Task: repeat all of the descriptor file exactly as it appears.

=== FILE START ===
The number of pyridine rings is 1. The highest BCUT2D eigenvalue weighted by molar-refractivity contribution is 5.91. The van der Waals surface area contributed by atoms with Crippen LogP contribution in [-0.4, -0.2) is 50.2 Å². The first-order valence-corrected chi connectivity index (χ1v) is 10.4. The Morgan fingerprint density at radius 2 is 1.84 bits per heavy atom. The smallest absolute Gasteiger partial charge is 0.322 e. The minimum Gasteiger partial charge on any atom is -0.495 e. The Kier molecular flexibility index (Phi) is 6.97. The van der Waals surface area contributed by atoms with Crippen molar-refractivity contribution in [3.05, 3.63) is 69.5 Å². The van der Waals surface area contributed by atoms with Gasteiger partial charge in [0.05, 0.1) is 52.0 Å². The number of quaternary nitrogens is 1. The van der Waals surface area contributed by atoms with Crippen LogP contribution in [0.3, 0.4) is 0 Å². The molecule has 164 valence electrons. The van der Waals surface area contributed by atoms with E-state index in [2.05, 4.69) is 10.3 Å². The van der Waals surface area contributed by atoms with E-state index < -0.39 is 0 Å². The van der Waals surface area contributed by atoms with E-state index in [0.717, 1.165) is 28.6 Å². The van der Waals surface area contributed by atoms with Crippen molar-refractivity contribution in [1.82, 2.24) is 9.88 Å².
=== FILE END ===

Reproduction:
The number of pyridine rings is 1. The highest BCUT2D eigenvalue weighted by molar-refractivity contribution is 5.91. The van der Waals surface area contributed by atoms with Crippen LogP contribution in [-0.4, -0.2) is 50.2 Å². The first-order valence-corrected chi connectivity index (χ1v) is 10.4. The Morgan fingerprint density at radius 2 is 1.84 bits per heavy atom. The smallest absolute Gasteiger partial charge is 0.322 e. The minimum Gasteiger partial charge on any atom is -0.495 e. The Kier molecular flexibility index (Phi) is 6.97. The van der Waals surface area contributed by atoms with Crippen molar-refractivity contribution in [3.05, 3.63) is 69.5 Å². The van der Waals surface area contributed by atoms with Gasteiger partial charge in [0.05, 0.1) is 52.0 Å². The number of quaternary nitrogens is 1. The van der Waals surface area contributed by atoms with Crippen LogP contribution in [0.3, 0.4) is 0 Å². The molecule has 164 valence electrons. The van der Waals surface area contributed by atoms with E-state index in [2.05, 4.69) is 10.3 Å². The van der Waals surface area contributed by atoms with E-state index < -0.39 is 0 Å². The van der Waals surface area contributed by atoms with E-state index in [0.717, 1.165) is 28.6 Å². The van der Waals surface area contributed by atoms with Crippen molar-refractivity contribution in [1.82, 2.24) is 9.88 Å².